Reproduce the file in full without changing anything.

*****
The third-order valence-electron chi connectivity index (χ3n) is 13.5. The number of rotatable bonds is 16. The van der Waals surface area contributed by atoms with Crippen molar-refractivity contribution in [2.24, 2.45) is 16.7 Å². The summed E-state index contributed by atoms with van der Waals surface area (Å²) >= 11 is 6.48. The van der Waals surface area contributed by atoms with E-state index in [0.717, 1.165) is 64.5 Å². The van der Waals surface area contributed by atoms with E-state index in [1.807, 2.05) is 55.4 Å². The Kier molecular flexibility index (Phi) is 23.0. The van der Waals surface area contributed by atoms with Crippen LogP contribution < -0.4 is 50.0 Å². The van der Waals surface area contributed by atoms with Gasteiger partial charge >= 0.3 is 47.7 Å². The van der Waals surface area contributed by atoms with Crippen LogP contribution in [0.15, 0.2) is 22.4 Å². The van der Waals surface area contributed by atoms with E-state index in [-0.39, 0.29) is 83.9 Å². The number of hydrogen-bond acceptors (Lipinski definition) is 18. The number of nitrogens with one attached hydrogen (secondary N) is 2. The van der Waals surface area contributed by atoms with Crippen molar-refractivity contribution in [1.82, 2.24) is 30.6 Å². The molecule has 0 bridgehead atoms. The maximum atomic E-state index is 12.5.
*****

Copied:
The third-order valence-electron chi connectivity index (χ3n) is 13.5. The number of rotatable bonds is 16. The van der Waals surface area contributed by atoms with Crippen molar-refractivity contribution in [2.24, 2.45) is 16.7 Å². The summed E-state index contributed by atoms with van der Waals surface area (Å²) >= 11 is 6.48. The van der Waals surface area contributed by atoms with E-state index in [0.717, 1.165) is 64.5 Å². The van der Waals surface area contributed by atoms with E-state index in [1.807, 2.05) is 55.4 Å². The Kier molecular flexibility index (Phi) is 23.0. The van der Waals surface area contributed by atoms with Crippen LogP contribution < -0.4 is 50.0 Å². The van der Waals surface area contributed by atoms with Gasteiger partial charge >= 0.3 is 47.7 Å². The van der Waals surface area contributed by atoms with Crippen LogP contribution in [0.15, 0.2) is 22.4 Å². The van der Waals surface area contributed by atoms with E-state index in [-0.39, 0.29) is 83.9 Å². The number of hydrogen-bond acceptors (Lipinski definition) is 18. The number of nitrogens with one attached hydrogen (secondary N) is 2. The van der Waals surface area contributed by atoms with Crippen molar-refractivity contribution in [1.82, 2.24) is 30.6 Å². The molecule has 0 bridgehead atoms. The maximum atomic E-state index is 12.5.